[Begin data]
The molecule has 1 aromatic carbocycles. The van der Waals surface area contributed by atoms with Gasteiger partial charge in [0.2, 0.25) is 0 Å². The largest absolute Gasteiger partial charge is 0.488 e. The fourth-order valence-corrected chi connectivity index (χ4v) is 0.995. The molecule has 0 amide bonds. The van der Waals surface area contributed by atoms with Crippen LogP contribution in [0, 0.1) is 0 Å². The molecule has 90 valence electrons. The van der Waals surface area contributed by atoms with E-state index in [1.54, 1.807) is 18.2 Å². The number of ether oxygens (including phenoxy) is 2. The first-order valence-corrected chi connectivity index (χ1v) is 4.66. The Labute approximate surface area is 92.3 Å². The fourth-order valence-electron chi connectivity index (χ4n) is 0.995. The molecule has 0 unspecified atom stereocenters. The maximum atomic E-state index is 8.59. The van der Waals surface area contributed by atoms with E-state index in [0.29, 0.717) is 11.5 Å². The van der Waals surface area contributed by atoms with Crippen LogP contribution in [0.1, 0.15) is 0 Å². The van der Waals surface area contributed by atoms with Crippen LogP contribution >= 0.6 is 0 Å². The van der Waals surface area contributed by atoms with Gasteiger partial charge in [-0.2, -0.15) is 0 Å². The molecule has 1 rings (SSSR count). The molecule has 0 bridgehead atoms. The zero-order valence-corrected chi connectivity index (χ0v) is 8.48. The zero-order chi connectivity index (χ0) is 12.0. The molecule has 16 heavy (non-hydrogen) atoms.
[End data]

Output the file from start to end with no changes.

The molecule has 1 aromatic carbocycles. The van der Waals surface area contributed by atoms with Gasteiger partial charge in [0.2, 0.25) is 0 Å². The largest absolute Gasteiger partial charge is 0.488 e. The fourth-order valence-corrected chi connectivity index (χ4v) is 0.995. The molecule has 0 amide bonds. The van der Waals surface area contributed by atoms with Crippen LogP contribution in [0, 0.1) is 0 Å². The molecule has 90 valence electrons. The van der Waals surface area contributed by atoms with E-state index in [1.54, 1.807) is 18.2 Å². The number of ether oxygens (including phenoxy) is 2. The first-order valence-corrected chi connectivity index (χ1v) is 4.66. The Labute approximate surface area is 92.3 Å². The fourth-order valence-electron chi connectivity index (χ4n) is 0.995. The molecule has 0 unspecified atom stereocenters. The maximum atomic E-state index is 8.59. The van der Waals surface area contributed by atoms with E-state index in [0.29, 0.717) is 11.5 Å². The van der Waals surface area contributed by atoms with Crippen LogP contribution in [0.1, 0.15) is 0 Å². The van der Waals surface area contributed by atoms with Crippen LogP contribution >= 0.6 is 0 Å². The van der Waals surface area contributed by atoms with Gasteiger partial charge in [-0.2, -0.15) is 0 Å². The molecule has 1 rings (SSSR count). The molecule has 0 bridgehead atoms. The zero-order valence-corrected chi connectivity index (χ0v) is 8.48. The zero-order chi connectivity index (χ0) is 12.0. The molecule has 16 heavy (non-hydrogen) atoms.